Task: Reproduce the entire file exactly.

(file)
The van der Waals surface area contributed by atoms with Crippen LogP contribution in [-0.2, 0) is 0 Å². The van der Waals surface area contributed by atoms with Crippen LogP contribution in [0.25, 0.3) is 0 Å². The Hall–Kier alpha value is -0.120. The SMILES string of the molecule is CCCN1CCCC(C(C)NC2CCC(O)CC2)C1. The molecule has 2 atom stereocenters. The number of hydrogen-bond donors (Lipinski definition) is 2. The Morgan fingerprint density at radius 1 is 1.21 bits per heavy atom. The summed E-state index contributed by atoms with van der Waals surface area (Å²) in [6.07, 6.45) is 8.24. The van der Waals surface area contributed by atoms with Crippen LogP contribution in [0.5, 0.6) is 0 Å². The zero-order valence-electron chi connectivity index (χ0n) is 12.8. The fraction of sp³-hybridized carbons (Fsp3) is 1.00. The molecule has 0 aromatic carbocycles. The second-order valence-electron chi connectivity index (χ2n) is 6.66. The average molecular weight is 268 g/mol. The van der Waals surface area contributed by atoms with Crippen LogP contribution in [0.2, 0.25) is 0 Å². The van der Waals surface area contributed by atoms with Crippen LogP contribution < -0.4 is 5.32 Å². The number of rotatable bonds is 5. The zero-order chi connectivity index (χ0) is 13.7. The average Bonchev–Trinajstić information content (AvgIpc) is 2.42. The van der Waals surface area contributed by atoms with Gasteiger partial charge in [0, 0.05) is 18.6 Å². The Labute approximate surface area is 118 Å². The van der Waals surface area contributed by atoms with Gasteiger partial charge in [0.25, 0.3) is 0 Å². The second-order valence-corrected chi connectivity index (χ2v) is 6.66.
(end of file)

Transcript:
The van der Waals surface area contributed by atoms with Crippen LogP contribution in [-0.2, 0) is 0 Å². The van der Waals surface area contributed by atoms with Crippen LogP contribution in [0.25, 0.3) is 0 Å². The Hall–Kier alpha value is -0.120. The SMILES string of the molecule is CCCN1CCCC(C(C)NC2CCC(O)CC2)C1. The molecule has 2 atom stereocenters. The number of hydrogen-bond donors (Lipinski definition) is 2. The Morgan fingerprint density at radius 1 is 1.21 bits per heavy atom. The summed E-state index contributed by atoms with van der Waals surface area (Å²) in [6.07, 6.45) is 8.24. The van der Waals surface area contributed by atoms with Crippen LogP contribution in [0.5, 0.6) is 0 Å². The zero-order valence-electron chi connectivity index (χ0n) is 12.8. The fraction of sp³-hybridized carbons (Fsp3) is 1.00. The molecule has 0 aromatic carbocycles. The second-order valence-electron chi connectivity index (χ2n) is 6.66. The average molecular weight is 268 g/mol. The van der Waals surface area contributed by atoms with Crippen LogP contribution in [0.2, 0.25) is 0 Å². The van der Waals surface area contributed by atoms with Crippen LogP contribution < -0.4 is 5.32 Å². The number of rotatable bonds is 5. The zero-order chi connectivity index (χ0) is 13.7. The average Bonchev–Trinajstić information content (AvgIpc) is 2.42. The van der Waals surface area contributed by atoms with Gasteiger partial charge in [0, 0.05) is 18.6 Å². The Labute approximate surface area is 118 Å². The van der Waals surface area contributed by atoms with Gasteiger partial charge in [0.25, 0.3) is 0 Å². The second-order valence-corrected chi connectivity index (χ2v) is 6.66.